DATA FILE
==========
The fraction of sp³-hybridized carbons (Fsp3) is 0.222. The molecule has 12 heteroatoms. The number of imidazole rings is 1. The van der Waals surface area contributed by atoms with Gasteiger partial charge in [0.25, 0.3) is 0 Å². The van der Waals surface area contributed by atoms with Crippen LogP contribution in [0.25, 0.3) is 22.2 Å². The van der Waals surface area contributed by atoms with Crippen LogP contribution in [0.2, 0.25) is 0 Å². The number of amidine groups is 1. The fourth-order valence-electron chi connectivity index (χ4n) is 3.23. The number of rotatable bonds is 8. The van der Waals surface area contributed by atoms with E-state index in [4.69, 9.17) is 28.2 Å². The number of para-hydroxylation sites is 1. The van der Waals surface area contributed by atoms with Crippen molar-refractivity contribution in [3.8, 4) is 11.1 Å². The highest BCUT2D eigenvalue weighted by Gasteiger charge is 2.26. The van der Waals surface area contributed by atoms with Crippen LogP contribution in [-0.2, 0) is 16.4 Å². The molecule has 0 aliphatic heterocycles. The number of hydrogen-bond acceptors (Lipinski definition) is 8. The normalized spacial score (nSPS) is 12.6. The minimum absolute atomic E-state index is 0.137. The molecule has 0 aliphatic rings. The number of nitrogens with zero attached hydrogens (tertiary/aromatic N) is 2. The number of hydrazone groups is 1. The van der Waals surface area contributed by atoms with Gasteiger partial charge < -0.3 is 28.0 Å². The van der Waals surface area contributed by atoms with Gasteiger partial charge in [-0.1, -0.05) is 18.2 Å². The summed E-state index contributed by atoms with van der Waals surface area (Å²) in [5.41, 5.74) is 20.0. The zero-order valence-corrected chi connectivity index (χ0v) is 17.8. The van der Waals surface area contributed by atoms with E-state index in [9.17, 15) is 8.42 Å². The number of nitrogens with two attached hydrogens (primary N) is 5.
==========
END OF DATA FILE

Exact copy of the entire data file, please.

The fraction of sp³-hybridized carbons (Fsp3) is 0.222. The molecule has 12 heteroatoms. The number of imidazole rings is 1. The van der Waals surface area contributed by atoms with Gasteiger partial charge in [0.25, 0.3) is 0 Å². The van der Waals surface area contributed by atoms with Crippen LogP contribution in [0.25, 0.3) is 22.2 Å². The van der Waals surface area contributed by atoms with Crippen LogP contribution in [0.2, 0.25) is 0 Å². The number of amidine groups is 1. The fourth-order valence-electron chi connectivity index (χ4n) is 3.23. The number of rotatable bonds is 8. The van der Waals surface area contributed by atoms with E-state index in [4.69, 9.17) is 28.2 Å². The number of para-hydroxylation sites is 1. The van der Waals surface area contributed by atoms with Crippen molar-refractivity contribution in [3.8, 4) is 11.1 Å². The highest BCUT2D eigenvalue weighted by Gasteiger charge is 2.26. The van der Waals surface area contributed by atoms with Crippen LogP contribution in [-0.2, 0) is 16.4 Å². The molecule has 0 aliphatic heterocycles. The number of hydrogen-bond acceptors (Lipinski definition) is 8. The normalized spacial score (nSPS) is 12.6. The minimum absolute atomic E-state index is 0.137. The molecule has 0 aliphatic rings. The number of nitrogens with zero attached hydrogens (tertiary/aromatic N) is 2. The number of hydrazone groups is 1. The van der Waals surface area contributed by atoms with Gasteiger partial charge < -0.3 is 28.0 Å². The van der Waals surface area contributed by atoms with Gasteiger partial charge in [-0.1, -0.05) is 18.2 Å². The summed E-state index contributed by atoms with van der Waals surface area (Å²) in [5.41, 5.74) is 20.0. The zero-order valence-corrected chi connectivity index (χ0v) is 17.8. The van der Waals surface area contributed by atoms with E-state index in [9.17, 15) is 8.42 Å². The number of nitrogens with two attached hydrogens (primary N) is 5.